The Rail Europe Snowtrain, with its legendary disco carriage, is no longer running, having been temporarily retired during the economic crisis. Hopefully it will be back sometime.
In the meantime, however, the next best thing is the quieter but good humoured ambience of the sleeper trains from Paris, fuelled by a glass or two of vin rouge and the antipation of knowing that the next morning you’ll be hitting the slopes.
Changing in Paris
The easiest way to change stations in Paris is with a pre-booked taxi. The driver meets you at the end of the Eurostar platform holding a namecard with your name on it ("That's you, Daddy!"). This is available when you travel independently and can be requested as part of a rail-inclusive ski package too.
There’s also a taxi rank at each train station in Paris too, metres from the train platforms.
The Metro change from Paris-Nord – Paris Austerlitz (where many Corail Lunea night trains depart from) requires going up and down stairs, so a taxi is much easier.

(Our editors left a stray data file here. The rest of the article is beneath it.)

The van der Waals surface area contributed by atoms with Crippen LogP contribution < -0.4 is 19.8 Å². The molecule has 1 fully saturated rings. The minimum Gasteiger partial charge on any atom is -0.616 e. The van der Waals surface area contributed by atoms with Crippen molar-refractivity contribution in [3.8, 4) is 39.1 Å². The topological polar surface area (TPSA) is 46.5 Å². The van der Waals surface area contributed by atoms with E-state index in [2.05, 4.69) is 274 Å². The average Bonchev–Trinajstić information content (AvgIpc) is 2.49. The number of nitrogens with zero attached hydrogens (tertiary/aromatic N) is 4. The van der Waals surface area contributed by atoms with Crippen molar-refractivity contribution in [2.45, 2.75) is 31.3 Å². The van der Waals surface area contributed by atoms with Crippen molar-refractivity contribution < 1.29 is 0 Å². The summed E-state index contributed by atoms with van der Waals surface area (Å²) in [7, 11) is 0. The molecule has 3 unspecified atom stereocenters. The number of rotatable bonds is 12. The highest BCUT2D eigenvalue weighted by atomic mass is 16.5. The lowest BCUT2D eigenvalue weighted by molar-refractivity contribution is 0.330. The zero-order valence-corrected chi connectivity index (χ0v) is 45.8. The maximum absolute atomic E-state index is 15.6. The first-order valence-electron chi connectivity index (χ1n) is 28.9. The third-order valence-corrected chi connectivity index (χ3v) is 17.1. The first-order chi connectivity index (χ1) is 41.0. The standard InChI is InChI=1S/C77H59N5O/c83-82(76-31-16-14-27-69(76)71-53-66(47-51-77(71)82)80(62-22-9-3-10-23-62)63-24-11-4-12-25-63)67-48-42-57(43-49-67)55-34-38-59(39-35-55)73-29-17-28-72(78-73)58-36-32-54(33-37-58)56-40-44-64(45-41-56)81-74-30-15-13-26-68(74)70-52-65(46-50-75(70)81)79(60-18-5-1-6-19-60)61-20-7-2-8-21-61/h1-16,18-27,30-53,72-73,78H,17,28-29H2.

For more info, see our guides on How to change in Paris
Extra time on the slopes
Overnight trains from Paris usually arrive between 7am and 10am in the Alps, and the direct Eurostar Ski Train arrives even earlier. If you are travelling independently, let your accommodation owner know your arrival time in advance, so that they can arrange a room where you can store your things while you go skiing that day, and arrangements to freshen up or shower on arrival. When you return in the afternoon you can check your things into your room.
On your final day, you check out in the morning, store your things, and go off to ski. If you are in a chalet there may be some overlap with the next weeks’ guests having arrived before you leave to catch the overnight train, but this should be no problem. Then have dinner in resort or at the station before you catch your overnight train.
If you fancy spending the Sunday of your return journey exploring Paris, then Gare d’Austerlitz has shower facilities and luggage storage facilities. You can then take an afternoon or evening Eurostar back to London.